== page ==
Technology and I have had a little falling out.
The laptop in this house knows full well that I’m a pen-and-paper lass at heart, and so it taunts me with nonsense such as “The file you’ve been working on for three hours without even so much as a loo-break is no longer available“.
You can’t go wrong with pen-and-paper, though. I even draft this blog on paper:-
I like to design stranded/fair isle motifs on paper, too, but then I have to type them up. And that was the origin of the problem that I’m about to describe.
Anyway, yesterday I was out and about in Oxford. I’d brought knitting with me because I knew I’d be waiting around a lot. No that’s a lie: I’d brought knitting because I always bring knitting. It’s hard to show you what I’m making, because after the section you see below, it’s due to launch into some wildly colourful stranded work using not-yet-in-the-shops yarn from Stylecraft that I’m not allowed to mention for a few more weeks. Hmm, let’s at least try some sort of photo. In case you’re wondering why the needles are unmatched, one of them is a replacement for a needle that suffered a fatal injury after being sat on by one of the twinnage:-
So I’m designing a complicated stranded motif, and since the yarn is 4-ply (US: fingering) and there are 200 little hard-to-see stitches in each round, it was proving to be quite fiddly. But I’d typed up and printed out my chart and I had some time spare to concentrate, so what could possibly go wrong? I’ll tell you what could go wrong: one round into the colourwork, I had a stitch left over. I looked back over my work. Twice. No, nothing wrong. That must mean that I’d somehow increased the number of stitches on my needle by one, so I counted. Nope, it was still 200.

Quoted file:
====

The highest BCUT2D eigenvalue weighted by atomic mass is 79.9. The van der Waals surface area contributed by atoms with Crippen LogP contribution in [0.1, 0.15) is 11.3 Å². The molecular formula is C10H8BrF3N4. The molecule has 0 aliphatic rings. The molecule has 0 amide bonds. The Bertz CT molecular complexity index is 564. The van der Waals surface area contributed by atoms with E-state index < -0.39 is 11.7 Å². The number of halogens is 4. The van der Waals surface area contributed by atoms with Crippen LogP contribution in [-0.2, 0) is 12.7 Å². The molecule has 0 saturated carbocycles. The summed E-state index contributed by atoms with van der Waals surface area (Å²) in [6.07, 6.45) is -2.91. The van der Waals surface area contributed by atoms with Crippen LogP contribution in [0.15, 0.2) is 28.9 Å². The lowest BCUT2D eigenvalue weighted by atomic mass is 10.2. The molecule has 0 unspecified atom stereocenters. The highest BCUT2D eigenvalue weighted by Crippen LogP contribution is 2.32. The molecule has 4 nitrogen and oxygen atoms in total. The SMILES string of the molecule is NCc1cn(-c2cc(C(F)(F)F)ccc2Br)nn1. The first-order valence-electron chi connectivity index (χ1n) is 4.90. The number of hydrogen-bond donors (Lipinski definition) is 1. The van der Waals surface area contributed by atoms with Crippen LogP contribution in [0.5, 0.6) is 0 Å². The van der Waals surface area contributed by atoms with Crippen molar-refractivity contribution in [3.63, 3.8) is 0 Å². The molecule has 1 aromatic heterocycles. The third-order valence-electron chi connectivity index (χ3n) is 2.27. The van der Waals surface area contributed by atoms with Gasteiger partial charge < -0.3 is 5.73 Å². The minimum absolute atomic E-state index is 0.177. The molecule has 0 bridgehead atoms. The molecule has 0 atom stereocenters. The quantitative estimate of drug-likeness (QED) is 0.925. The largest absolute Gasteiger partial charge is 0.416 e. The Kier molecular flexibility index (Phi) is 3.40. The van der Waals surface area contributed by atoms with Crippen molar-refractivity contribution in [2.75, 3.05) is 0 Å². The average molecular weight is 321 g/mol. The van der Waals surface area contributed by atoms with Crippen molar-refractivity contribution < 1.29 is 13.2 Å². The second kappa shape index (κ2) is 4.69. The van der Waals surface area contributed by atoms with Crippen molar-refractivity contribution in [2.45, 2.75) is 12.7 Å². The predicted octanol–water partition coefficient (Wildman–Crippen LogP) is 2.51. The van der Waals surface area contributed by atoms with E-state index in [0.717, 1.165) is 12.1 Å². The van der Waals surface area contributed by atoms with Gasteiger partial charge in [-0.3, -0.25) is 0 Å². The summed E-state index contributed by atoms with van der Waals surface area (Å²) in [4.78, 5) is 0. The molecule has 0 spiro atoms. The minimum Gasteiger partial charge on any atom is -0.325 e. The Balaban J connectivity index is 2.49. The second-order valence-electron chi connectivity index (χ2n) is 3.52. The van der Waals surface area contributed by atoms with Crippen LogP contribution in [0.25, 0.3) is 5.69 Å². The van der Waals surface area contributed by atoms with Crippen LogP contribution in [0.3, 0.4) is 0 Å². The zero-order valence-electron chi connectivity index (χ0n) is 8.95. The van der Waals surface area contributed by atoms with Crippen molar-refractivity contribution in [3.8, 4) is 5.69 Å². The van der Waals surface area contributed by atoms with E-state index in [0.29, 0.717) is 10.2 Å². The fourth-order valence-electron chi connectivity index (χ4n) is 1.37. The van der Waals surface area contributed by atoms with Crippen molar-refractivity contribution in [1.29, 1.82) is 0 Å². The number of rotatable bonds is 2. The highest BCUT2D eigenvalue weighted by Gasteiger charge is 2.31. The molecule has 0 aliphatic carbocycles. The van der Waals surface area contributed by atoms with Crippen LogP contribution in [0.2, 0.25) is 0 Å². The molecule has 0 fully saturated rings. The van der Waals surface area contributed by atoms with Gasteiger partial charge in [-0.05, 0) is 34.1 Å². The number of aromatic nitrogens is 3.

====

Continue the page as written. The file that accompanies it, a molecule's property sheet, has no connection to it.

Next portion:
Unfortunately this was happening in a public place, and so various bystanders’ negative stereotypes about knitters were reinforced by the sight of a wild-haired woman swearing and growling at her yarn. Sorry, fellow knitters: I let you down, there. The growling was not very dignified. But I’m confident that your impeccable behaviour in public will make up for my misdemeanour.
Stupidly, I’d only brought one knitting project with me, so I couldn’t even get on with something else. And it was only when I arrived home several hours later that I finally worked out what the problem was: technology. Because what I’d intended as an instruction to ‘Print out the knitting chart’ had been taken by this stupid chip-for-brains computer to mean ‘Print out the entire knitting chart except for just one column, which you should randomly omit, just for a laugh’. So it was never, ever, going to work. But why, you malevolent son-of-a-calculator, why did you do this? Given that you’re supposed to be such a pedantic detail-monkey, why did you suddenly decide that printing 99.5% of my pattern would be good enough? Shall I install 99.5% of your software updates and see how you like it? Yeah, not so amusing now, is it?
Next time, I’m taking a nice low-tech pad of paper and an HB pencil. Because that level of technology is never going to let me down, or get a virus, or suffer a power cut, or fail to save.
(And thanks for letting me get that off my chest. Feel free to share your own yarny woes, below.)
Yarny woes? Oh, you mean like the time I was designing a pattern and forgot to increase one row near the beginning, so when I sat down to write it out, the stitch counts for the whole project were off by two stitches. Ugh.
The Twisted Yarn says
Oops. I winced when I read that. Was it salvageable?
Oh how frustrating. Silly computer.
K Taylor says